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Politics and Freedom in "Fury"

This morning I was reading Hannah Arendt's "The Promise of Politics" on freedom and leadership.  Politics, Arendt says, should bring freedom into the world.  She wrote this shortly after World War 2.  In a big way, the movie "Fury" could be seen as a movie about men who gave up their freedom to set others free.

But reading Arendt, I thought about one of the early scenes when the column of tanks passes hundreds of German refugees.  Among this group of pathetic people carrying their meager belongs on the muddy road is a woman wearing her wedding dress.  Her head is oddly tipped.  The dress is dragging in the mud.

In any coffee shop, locker room, or restaurant, we hear people saying "Politics doesn't matter--they are all the same."  Or "I don't care about politics."

In America we have the freedom to say those things, because in America we have the Rule of Law and who is in charge does not matter in the same way as in a real dictatorship.  The scene with the refugees portrayed real roads full of German refugees at the end of World War 2.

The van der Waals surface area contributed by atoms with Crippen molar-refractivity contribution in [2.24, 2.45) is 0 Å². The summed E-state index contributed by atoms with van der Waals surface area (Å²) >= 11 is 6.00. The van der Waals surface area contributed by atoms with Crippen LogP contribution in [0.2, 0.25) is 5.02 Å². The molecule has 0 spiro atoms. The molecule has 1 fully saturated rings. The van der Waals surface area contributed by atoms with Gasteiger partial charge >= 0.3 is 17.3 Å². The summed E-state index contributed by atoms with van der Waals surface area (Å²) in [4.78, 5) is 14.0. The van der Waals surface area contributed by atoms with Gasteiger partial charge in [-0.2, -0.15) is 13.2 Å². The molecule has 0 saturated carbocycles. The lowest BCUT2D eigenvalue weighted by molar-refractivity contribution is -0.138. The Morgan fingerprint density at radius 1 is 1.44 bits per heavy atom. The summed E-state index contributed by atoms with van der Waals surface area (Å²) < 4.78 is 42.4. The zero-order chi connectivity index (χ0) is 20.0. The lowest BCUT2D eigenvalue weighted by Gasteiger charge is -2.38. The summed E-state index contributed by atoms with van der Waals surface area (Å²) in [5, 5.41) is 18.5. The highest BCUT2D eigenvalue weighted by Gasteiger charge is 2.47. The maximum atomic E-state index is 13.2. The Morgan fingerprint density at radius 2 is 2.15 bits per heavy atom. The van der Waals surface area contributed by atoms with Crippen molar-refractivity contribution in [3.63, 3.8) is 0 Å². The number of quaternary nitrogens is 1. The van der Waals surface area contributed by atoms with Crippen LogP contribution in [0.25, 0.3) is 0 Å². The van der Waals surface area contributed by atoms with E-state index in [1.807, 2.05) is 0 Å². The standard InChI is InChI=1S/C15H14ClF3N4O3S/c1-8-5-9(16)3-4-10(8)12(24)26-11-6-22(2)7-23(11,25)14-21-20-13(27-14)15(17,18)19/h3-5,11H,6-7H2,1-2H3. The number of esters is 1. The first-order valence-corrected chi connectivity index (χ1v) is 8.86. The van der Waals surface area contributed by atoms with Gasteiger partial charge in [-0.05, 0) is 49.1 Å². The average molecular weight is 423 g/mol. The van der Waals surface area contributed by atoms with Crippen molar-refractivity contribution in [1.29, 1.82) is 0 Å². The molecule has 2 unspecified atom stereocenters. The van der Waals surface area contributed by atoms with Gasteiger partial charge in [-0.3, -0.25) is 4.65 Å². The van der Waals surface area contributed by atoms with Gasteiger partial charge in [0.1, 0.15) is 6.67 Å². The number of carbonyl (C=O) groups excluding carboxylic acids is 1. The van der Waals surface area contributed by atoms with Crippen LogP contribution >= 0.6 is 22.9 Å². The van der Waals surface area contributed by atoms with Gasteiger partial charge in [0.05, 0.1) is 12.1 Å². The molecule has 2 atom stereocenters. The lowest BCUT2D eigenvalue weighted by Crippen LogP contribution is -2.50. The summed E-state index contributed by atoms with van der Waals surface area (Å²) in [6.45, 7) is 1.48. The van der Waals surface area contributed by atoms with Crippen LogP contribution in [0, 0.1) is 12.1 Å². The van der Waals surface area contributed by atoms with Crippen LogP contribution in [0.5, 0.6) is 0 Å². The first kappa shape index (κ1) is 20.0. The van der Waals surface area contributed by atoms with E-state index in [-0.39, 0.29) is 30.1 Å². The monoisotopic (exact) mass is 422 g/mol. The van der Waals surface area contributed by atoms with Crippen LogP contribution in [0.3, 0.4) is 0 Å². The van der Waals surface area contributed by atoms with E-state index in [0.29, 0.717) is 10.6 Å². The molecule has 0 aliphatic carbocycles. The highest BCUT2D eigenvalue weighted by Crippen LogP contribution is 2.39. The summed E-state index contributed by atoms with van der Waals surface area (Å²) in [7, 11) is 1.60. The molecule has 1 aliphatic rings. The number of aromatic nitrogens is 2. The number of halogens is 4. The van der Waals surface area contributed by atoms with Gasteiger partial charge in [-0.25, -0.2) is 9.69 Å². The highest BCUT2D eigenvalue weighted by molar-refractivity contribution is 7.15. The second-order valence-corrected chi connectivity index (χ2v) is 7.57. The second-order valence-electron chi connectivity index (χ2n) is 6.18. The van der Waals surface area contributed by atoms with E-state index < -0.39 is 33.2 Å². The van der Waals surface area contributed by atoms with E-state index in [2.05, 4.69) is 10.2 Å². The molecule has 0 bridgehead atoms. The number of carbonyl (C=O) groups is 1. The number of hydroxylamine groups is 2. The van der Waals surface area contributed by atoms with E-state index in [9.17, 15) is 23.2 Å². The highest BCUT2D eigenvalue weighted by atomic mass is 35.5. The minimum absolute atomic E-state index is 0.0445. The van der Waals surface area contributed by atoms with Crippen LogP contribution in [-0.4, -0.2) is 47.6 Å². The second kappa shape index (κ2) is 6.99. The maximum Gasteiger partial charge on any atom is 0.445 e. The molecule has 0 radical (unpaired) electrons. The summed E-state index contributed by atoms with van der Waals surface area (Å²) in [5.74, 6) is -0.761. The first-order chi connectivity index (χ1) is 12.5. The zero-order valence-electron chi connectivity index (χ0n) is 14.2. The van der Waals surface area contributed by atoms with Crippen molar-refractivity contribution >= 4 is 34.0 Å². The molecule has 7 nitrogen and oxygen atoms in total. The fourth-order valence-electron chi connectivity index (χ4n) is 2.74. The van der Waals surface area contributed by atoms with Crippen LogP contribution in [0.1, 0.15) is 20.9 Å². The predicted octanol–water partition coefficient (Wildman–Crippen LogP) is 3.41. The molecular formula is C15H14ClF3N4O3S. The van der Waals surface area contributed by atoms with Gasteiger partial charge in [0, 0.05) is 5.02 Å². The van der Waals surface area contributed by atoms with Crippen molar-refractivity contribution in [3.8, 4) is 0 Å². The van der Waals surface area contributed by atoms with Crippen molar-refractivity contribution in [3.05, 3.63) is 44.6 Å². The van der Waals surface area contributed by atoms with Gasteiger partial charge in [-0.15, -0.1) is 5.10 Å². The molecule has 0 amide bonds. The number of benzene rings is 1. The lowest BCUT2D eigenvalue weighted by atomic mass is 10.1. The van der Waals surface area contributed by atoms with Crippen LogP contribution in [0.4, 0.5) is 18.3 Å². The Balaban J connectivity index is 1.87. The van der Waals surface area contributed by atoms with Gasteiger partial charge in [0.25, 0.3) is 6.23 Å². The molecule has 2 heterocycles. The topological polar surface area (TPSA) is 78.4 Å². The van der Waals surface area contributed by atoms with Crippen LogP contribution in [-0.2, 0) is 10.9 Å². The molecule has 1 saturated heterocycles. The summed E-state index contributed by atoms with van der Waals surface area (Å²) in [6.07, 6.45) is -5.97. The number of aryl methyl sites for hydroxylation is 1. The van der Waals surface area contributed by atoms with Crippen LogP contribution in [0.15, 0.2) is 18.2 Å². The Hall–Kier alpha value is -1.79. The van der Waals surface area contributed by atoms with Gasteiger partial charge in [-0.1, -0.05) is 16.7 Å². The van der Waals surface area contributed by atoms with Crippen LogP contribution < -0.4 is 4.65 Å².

Those men and women stumbling through the mud, hoping to get food, hoping to stay alive another day, dragging what few belongings they still had would never say politics doesn't matter.  Just 12 years before, many of those refugees voted for Hitler the only time he actually stood for election.  Because of that vote, American tanks were driving down the muddy road to kill more Germans in their country.  And the men in those tanks were making jokes about how many chocolate bars or cigarettes they would need to have sex with any of the women on that road.

We can say politics doesn't matter.  In Sudan, in Egypt, in Palestine, in Iran, North Korea, and Congo, no sane person says politics doesn't matter.

Other posts on Fury:

Fourth time watching Fury


Faith in Fury


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